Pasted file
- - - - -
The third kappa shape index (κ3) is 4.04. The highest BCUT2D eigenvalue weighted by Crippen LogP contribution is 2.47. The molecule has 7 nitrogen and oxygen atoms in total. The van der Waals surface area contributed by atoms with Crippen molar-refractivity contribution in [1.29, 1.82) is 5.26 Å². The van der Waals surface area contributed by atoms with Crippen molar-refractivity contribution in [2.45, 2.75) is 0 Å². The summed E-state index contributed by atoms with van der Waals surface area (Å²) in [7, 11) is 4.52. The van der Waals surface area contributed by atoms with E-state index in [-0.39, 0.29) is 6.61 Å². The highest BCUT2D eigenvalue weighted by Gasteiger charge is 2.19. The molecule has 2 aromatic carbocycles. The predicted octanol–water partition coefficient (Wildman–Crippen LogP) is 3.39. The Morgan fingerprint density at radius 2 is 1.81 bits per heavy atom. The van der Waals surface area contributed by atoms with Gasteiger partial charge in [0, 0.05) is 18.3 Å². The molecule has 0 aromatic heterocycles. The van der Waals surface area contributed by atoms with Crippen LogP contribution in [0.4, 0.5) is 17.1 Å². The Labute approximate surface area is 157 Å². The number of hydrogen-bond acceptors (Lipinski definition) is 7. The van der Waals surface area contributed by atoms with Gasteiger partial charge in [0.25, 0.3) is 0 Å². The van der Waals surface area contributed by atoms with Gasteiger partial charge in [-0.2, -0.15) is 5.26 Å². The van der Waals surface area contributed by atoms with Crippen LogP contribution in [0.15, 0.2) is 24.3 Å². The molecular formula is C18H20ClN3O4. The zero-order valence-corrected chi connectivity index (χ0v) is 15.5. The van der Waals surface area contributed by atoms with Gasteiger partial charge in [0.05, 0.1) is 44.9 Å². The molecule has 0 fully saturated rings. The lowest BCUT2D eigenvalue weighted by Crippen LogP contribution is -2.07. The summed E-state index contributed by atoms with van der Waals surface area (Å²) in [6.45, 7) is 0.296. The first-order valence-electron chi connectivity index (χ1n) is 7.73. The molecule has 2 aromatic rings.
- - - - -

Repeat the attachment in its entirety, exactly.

The third kappa shape index (κ3) is 4.04. The highest BCUT2D eigenvalue weighted by Crippen LogP contribution is 2.47. The molecule has 7 nitrogen and oxygen atoms in total. The van der Waals surface area contributed by atoms with Crippen molar-refractivity contribution in [1.29, 1.82) is 5.26 Å². The van der Waals surface area contributed by atoms with Crippen molar-refractivity contribution in [2.45, 2.75) is 0 Å². The summed E-state index contributed by atoms with van der Waals surface area (Å²) in [7, 11) is 4.52. The van der Waals surface area contributed by atoms with E-state index in [-0.39, 0.29) is 6.61 Å². The highest BCUT2D eigenvalue weighted by Gasteiger charge is 2.19. The molecule has 2 aromatic carbocycles. The predicted octanol–water partition coefficient (Wildman–Crippen LogP) is 3.39. The Morgan fingerprint density at radius 2 is 1.81 bits per heavy atom. The van der Waals surface area contributed by atoms with Gasteiger partial charge in [0, 0.05) is 18.3 Å². The molecule has 0 aromatic heterocycles. The van der Waals surface area contributed by atoms with Crippen LogP contribution in [0.4, 0.5) is 17.1 Å². The Labute approximate surface area is 157 Å². The number of hydrogen-bond acceptors (Lipinski definition) is 7. The van der Waals surface area contributed by atoms with Gasteiger partial charge in [0.25, 0.3) is 0 Å². The van der Waals surface area contributed by atoms with Gasteiger partial charge in [-0.2, -0.15) is 5.26 Å². The van der Waals surface area contributed by atoms with Crippen LogP contribution in [0.15, 0.2) is 24.3 Å². The molecular formula is C18H20ClN3O4. The zero-order valence-corrected chi connectivity index (χ0v) is 15.5. The van der Waals surface area contributed by atoms with Gasteiger partial charge in [0.05, 0.1) is 44.9 Å². The molecule has 0 fully saturated rings. The lowest BCUT2D eigenvalue weighted by Crippen LogP contribution is -2.07. The summed E-state index contributed by atoms with van der Waals surface area (Å²) in [6.45, 7) is 0.296. The first-order valence-electron chi connectivity index (χ1n) is 7.73. The molecule has 2 aromatic rings.